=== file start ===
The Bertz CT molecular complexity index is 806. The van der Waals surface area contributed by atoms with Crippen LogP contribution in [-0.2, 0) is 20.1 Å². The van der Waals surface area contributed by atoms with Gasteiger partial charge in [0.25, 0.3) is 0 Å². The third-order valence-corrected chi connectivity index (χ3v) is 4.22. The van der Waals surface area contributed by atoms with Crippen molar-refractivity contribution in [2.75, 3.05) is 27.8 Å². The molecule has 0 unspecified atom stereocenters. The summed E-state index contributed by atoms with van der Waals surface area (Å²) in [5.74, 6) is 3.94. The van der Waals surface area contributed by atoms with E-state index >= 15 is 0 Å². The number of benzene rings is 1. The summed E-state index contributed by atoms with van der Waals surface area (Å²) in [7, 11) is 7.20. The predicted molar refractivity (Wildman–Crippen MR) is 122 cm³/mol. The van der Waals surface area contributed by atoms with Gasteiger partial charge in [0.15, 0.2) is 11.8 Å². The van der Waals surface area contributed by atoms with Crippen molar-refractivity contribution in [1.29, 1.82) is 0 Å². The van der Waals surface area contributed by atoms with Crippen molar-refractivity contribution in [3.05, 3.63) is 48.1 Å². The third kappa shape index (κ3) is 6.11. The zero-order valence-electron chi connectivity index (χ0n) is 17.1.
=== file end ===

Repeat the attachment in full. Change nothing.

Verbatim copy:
The Bertz CT molecular complexity index is 806. The van der Waals surface area contributed by atoms with Crippen LogP contribution in [-0.2, 0) is 20.1 Å². The van der Waals surface area contributed by atoms with Gasteiger partial charge in [0.25, 0.3) is 0 Å². The third-order valence-corrected chi connectivity index (χ3v) is 4.22. The van der Waals surface area contributed by atoms with Crippen molar-refractivity contribution in [2.75, 3.05) is 27.8 Å². The molecule has 0 unspecified atom stereocenters. The summed E-state index contributed by atoms with van der Waals surface area (Å²) in [5.74, 6) is 3.94. The van der Waals surface area contributed by atoms with E-state index >= 15 is 0 Å². The number of benzene rings is 1. The summed E-state index contributed by atoms with van der Waals surface area (Å²) in [7, 11) is 7.20. The predicted molar refractivity (Wildman–Crippen MR) is 122 cm³/mol. The van der Waals surface area contributed by atoms with Gasteiger partial charge in [0.15, 0.2) is 11.8 Å². The van der Waals surface area contributed by atoms with Crippen molar-refractivity contribution in [1.29, 1.82) is 0 Å². The van der Waals surface area contributed by atoms with Crippen molar-refractivity contribution in [3.05, 3.63) is 48.1 Å². The third kappa shape index (κ3) is 6.11. The zero-order valence-electron chi connectivity index (χ0n) is 17.1.